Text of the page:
Iron Wok Jan Vol. #09 -

Anime/Manga Reviews

Mania Grade: B+

0 Comments | Add


Rate & Share:


Related Links:



  • Art Rating: B
  • Packaging Rating: B
  • Text/Translatin Rating: B+
  • Age Rating: 13 & Up
  • Released By: DrMaster
  • MSRP: 9.95
  • Pages: 206
  • ISBN: 1-58899-264-0
  • Size: B6
  • Orientation: Right to Left

Iron Wok Jan Vol. #09

By Eduardo M. Chavez     December 21, 2004
Release Date: June 01, 2004

Iron Wok Jan Vol.#09
© DrMaster

Creative Talent
Writer/Artist:Saijyo Shinji (Cooking supervisor: Oyama Keiko)
Translated by:Sahe Kawahara
Adapted by:

What They Say
Jan discovers his latest and most adept culinary rival may not even be a true chef. If so, then who or what is he and how do we explain his apparent god-like skill in the kitchen? Unaware of this revelation, Kiriko is determined to take Jan's place at the competition, after witnessing Jan's defeat in the "Refreshment" battle. Will she succeed or will Jan fair better in "Battle Stamina"?

The Review
The series is printed right to left in a short B6. This cover uses a green frame around the strange cover art. The front cover features Jan looking pleased as he fries up some tofu-bell pepper beef. Yum! The back cover has close-up image of a genki looking Celine (no fangs here! Thank gosh!!).

Logo Check!! (©2003 Megs)... the original logo is simple and while the ComicsOne logo is a little large it is pretty creative. The tomato and the bell pepper are cute and they look very nice on the spine of this GN.

Inside the cover, there are character intro pages and the original volume header. At the end of a few of the chapters are short quick cooking dialogues featuring the staff of Gobancho. No other extras in this volume but there is an ad for the Onegai Twins novel.

Saijyo's art is plain crazy... but effective crazy. He uses action techniques in a cooking manga and for the most part, it really works. Last volume, I was a little confused about the overuse of some intense manpu and was weary going into this one. Fortunately even with the action level in the plot going up, the layout was not quite as distracting as it has been. This really helped with the mood and took attention away from the art and into the drama in the kitchen. I mean cooking with a chainsaw can only be drawn in a certain way and Saijyo is possibly the only person who can pull it off. Good stuff. Background designs are great as well. Readers can get the feeling that they are present on this outdoor version of "Iron Chef".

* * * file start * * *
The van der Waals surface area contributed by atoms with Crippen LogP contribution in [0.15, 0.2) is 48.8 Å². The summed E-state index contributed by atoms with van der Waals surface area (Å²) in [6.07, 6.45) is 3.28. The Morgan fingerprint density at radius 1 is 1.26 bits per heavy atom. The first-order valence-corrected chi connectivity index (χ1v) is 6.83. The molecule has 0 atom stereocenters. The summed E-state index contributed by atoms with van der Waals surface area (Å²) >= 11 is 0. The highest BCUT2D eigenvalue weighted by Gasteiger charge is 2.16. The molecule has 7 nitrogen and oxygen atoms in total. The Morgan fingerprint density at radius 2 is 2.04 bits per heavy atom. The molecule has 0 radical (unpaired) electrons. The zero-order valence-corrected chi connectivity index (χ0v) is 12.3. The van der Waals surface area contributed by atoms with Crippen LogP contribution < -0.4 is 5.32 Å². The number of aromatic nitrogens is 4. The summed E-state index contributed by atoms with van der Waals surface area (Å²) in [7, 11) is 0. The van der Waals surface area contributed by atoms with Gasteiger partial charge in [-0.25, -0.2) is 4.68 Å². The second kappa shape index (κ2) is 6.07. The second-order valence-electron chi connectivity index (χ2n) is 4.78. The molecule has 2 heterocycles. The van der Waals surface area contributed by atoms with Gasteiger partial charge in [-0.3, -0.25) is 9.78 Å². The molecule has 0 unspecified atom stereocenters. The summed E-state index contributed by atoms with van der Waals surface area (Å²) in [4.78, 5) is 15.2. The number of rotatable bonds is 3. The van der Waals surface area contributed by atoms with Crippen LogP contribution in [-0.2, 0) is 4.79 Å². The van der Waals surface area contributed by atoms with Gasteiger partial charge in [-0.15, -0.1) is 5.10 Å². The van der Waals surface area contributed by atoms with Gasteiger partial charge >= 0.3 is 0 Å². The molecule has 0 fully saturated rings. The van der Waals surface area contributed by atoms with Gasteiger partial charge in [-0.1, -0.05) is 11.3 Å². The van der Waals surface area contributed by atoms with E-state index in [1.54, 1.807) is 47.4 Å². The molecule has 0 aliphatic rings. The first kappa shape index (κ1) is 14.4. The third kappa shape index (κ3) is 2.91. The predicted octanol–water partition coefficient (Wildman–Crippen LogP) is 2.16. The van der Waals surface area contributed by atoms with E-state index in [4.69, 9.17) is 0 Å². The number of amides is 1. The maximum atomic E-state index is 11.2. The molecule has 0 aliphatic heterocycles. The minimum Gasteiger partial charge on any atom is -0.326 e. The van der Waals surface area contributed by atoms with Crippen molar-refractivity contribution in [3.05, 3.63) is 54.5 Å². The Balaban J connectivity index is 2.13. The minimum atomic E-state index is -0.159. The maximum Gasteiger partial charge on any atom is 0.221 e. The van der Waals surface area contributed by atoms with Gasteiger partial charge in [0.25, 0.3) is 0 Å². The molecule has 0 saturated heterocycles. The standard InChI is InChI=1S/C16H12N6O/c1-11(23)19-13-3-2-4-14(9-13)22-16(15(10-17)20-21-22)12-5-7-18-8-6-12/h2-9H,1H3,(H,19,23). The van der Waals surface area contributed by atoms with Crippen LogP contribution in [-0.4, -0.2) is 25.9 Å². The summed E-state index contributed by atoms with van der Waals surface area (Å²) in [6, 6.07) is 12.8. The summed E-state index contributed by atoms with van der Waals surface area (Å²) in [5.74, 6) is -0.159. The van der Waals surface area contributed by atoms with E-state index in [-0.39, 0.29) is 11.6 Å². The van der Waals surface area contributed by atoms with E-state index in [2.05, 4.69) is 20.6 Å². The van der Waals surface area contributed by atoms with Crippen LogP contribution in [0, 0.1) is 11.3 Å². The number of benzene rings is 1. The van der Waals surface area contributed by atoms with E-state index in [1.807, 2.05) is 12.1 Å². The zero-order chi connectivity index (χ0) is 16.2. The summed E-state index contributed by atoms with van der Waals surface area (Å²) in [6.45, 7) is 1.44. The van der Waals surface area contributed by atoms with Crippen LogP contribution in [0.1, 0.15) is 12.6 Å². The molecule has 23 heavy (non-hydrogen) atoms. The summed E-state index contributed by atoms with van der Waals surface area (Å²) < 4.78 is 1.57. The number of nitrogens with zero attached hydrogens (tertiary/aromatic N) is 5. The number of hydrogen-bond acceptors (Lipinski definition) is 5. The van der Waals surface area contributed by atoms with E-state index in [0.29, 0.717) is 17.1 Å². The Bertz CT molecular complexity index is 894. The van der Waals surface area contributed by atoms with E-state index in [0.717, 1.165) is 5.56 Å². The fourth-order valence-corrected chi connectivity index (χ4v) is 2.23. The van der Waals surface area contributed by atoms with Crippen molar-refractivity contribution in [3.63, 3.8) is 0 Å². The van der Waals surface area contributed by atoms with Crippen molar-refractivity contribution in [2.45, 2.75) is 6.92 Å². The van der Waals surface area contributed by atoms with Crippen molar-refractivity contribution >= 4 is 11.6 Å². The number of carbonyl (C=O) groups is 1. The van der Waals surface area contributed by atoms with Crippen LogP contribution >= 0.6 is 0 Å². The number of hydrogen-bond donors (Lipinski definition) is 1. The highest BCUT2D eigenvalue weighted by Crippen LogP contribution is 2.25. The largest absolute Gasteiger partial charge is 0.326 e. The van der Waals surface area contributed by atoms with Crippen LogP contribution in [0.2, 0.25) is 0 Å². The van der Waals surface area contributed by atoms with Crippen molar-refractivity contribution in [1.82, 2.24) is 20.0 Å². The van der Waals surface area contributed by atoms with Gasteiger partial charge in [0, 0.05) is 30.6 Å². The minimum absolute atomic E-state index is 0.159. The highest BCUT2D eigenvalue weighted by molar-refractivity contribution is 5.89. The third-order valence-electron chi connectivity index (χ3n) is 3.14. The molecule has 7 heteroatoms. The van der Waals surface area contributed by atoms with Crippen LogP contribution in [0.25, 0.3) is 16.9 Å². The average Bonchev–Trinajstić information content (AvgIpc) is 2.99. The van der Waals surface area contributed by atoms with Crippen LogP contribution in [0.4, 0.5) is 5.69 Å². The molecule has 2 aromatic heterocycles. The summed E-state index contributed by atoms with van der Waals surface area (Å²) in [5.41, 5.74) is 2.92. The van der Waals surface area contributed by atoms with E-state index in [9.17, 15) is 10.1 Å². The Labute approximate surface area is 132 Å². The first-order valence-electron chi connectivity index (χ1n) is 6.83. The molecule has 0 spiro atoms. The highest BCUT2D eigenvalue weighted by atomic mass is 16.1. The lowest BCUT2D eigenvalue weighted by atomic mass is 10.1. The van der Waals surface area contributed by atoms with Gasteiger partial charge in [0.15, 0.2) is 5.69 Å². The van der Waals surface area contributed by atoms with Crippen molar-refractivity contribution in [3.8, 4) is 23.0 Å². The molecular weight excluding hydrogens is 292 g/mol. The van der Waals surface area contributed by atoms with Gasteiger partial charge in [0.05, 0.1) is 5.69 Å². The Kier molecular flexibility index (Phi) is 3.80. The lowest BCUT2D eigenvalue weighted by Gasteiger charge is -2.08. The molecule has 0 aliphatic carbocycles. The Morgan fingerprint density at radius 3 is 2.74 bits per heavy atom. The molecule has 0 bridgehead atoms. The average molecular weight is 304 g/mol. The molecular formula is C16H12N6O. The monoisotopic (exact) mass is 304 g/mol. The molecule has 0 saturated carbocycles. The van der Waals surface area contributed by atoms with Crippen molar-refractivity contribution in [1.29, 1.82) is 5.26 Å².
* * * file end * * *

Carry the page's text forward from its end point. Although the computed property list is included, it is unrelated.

Character designs are plain fun. Jan eyes are pretty freaky, but I have to agree with another AoD poster Saijyo makes some of the best BIG breasted women in manga. Take that as you wish...

When they are on ComicsOne is still one of the best in the business. For this title, they have tastefully translated SFX close to the original SFX. What they do well here though is that they do not translate every single FX in every panel, especially if there is a bunch of the same. Therefore, say you have five “potsu”s but the panel is busy, ComicsOne translates three of them as "drip".

The translation has been much more fluid as of late. Errors are less common than in the early volumes, as well (though, there is a typo on the back cover). This series is pretty unique, as there are recipes with Chinese names, so there is almost another level of translation. Fortunately, that aspect has been handled quite well from the start and they have been very smart to add as many notes as possible to make things easy to understand.

This volume does not have as many notes as most but they are there and they are easy to read and easy to access as they are typically in the gutters.

Contents: (please note that content portions of a review may contain spoilers)
Akiyama Jan always said cooking is about competition, now he is in his toughest test yet. He is up against a cook who is more of a doctor than a chef. Chef Gogyo knows the ins and outs of the chemistry of food and how it metabolizes in the system. In Hong Kong, Gogyo was known to cook for people's individual needs. He would treat disease and deficiencies through meals that focus on organs that need the most treatment. All he had to do was make his food taste good. However, with Gogyo's knowledge he can dig out ingredients that can manipulate the senses to make sure that has taken care of as well.